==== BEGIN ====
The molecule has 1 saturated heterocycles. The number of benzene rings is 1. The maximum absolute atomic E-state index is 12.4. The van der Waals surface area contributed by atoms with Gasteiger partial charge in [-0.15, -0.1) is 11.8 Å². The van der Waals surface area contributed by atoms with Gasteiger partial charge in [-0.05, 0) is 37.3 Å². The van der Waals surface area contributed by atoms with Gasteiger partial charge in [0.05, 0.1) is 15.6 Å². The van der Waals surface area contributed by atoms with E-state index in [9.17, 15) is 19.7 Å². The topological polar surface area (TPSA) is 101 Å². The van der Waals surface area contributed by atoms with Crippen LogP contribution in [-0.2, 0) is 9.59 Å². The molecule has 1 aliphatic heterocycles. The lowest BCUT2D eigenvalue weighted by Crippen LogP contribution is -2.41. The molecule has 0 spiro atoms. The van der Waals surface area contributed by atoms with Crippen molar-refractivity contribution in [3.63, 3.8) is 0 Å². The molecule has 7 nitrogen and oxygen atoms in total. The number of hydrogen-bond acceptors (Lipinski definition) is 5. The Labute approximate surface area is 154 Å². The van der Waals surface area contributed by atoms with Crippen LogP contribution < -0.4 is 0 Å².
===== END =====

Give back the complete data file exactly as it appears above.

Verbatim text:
The molecule has 1 saturated heterocycles. The number of benzene rings is 1. The maximum absolute atomic E-state index is 12.4. The van der Waals surface area contributed by atoms with Gasteiger partial charge in [-0.15, -0.1) is 11.8 Å². The van der Waals surface area contributed by atoms with Gasteiger partial charge in [-0.05, 0) is 37.3 Å². The van der Waals surface area contributed by atoms with Gasteiger partial charge in [0.05, 0.1) is 15.6 Å². The van der Waals surface area contributed by atoms with E-state index in [9.17, 15) is 19.7 Å². The topological polar surface area (TPSA) is 101 Å². The van der Waals surface area contributed by atoms with Crippen LogP contribution in [-0.2, 0) is 9.59 Å². The molecule has 1 aliphatic heterocycles. The lowest BCUT2D eigenvalue weighted by Crippen LogP contribution is -2.41. The molecule has 0 spiro atoms. The van der Waals surface area contributed by atoms with Crippen molar-refractivity contribution in [3.63, 3.8) is 0 Å². The molecule has 7 nitrogen and oxygen atoms in total. The number of hydrogen-bond acceptors (Lipinski definition) is 5. The Labute approximate surface area is 154 Å². The van der Waals surface area contributed by atoms with Crippen LogP contribution < -0.4 is 0 Å².